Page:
The government has been urged to adhere to the court order issued on Thursday last week, barring the 16% VAT on fuel products. The order was issued by the high court sitting in Bungoma, and the petitioners represented by advocate Ken Amondi argued that Treasury CS Henry Rotich had flouted core constitutional principles and values while making the implementation decision. However, fuel prices are still high, and public outcry is still evident, with leaders urging President Kenyatta to lighten the heavy burden.
Addressing the press, Bungoma Senator Moses Wetangula said a court order should be respected no matter where it’s issued from, “A legitimate court order, whether issued in Bungoma, Garissa, Turkana, Migori or wherever, is a court order. The government has a duty under the law and the constitution to obey the court order,” he said.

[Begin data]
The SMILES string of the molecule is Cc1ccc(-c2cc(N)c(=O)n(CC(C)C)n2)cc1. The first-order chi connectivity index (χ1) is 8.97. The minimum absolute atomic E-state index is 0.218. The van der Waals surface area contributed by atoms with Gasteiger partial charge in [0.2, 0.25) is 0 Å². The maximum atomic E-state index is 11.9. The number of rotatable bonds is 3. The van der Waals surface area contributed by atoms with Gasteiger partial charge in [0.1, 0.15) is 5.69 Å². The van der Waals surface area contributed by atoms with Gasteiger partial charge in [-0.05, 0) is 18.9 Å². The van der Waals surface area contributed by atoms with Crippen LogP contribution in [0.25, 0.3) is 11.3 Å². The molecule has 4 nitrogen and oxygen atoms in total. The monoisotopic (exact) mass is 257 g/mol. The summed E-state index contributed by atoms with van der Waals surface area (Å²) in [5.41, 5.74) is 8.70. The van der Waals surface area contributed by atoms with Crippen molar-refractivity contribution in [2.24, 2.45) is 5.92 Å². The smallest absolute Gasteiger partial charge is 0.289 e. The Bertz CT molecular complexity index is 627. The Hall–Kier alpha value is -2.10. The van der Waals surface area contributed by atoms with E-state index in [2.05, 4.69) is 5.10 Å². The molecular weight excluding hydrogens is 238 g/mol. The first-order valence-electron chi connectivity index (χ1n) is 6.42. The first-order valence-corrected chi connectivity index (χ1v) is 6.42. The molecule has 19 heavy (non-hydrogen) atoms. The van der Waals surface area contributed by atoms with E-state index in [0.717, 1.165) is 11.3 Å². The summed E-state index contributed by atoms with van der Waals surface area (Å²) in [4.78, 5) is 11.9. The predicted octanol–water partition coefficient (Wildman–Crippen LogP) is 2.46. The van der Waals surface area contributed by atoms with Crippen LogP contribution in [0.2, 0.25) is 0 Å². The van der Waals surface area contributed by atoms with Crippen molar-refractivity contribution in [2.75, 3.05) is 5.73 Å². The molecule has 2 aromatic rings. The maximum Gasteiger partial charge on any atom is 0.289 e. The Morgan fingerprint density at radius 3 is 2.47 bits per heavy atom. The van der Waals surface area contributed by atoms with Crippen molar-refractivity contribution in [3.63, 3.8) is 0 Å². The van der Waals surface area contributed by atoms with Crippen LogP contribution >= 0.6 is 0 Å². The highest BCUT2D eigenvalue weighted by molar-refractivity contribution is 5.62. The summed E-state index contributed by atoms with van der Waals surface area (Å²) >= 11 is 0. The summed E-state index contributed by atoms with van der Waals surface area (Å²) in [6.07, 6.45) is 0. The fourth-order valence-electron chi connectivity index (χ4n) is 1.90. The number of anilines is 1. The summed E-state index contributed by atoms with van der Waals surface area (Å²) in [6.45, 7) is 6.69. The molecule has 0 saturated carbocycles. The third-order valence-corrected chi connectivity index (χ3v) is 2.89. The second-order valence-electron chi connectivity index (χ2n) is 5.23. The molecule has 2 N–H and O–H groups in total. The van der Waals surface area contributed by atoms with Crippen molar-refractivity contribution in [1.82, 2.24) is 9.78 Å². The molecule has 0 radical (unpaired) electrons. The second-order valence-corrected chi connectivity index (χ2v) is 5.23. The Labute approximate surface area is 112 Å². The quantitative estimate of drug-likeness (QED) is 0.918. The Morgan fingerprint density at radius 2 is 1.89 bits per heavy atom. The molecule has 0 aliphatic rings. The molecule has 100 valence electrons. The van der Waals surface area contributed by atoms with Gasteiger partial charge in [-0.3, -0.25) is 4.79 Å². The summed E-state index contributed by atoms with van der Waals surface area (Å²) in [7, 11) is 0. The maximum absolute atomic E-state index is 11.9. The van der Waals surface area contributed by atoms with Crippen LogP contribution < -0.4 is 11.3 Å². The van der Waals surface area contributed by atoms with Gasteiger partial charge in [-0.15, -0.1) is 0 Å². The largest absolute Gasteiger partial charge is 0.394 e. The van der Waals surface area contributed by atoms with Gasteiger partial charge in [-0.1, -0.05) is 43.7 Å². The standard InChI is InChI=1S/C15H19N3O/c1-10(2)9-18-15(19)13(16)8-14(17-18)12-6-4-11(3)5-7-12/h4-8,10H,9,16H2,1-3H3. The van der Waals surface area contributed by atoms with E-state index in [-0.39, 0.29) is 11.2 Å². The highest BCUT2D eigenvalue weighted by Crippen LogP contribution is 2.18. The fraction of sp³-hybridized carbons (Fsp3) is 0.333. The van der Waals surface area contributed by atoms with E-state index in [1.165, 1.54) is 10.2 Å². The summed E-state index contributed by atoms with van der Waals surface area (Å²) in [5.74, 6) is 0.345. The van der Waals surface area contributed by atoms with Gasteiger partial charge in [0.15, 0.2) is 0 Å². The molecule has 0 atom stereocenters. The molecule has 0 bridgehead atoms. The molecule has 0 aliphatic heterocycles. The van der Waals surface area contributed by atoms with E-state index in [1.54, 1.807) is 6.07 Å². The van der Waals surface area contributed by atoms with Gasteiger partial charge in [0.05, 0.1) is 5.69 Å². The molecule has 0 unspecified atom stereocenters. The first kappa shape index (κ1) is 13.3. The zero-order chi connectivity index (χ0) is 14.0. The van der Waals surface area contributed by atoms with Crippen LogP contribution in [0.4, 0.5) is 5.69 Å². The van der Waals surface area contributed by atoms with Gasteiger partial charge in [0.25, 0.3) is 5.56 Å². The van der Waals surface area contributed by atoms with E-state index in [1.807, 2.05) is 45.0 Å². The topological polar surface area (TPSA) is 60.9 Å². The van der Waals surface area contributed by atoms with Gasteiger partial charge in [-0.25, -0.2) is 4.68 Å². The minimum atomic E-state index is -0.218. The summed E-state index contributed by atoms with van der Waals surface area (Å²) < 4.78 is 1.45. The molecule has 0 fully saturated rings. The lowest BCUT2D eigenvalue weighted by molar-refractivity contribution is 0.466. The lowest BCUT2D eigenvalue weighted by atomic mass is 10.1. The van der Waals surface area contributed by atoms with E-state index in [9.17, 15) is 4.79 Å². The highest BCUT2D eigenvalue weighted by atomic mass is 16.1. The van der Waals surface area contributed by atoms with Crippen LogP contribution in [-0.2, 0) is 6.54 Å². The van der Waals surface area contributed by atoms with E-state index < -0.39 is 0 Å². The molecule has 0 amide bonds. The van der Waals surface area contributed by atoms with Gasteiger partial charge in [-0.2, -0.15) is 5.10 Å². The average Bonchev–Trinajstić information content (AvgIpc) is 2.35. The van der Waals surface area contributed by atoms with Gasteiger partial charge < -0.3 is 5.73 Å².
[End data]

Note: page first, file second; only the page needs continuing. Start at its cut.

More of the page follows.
Wetangula said Kenyans are carrying a huge load of public debt due to mismanagement and corruption, “They’re carrying a heavy burden of the consequence of mismanagement of public affairs through disrespect of public resources in the way of corruption and outright theft of state resources,” he said.
Separately, ANC leader Musalia Mudavadi said fuel shouldn’t be categorized as a luxury and placed under taxation like other commodities like luxury cars, “The importance of fuel is seen right from the kitchen up throughout all facets of the society,” he said. Muadavdi has faulted MPs for not scrutinizing the presented budget policy statement.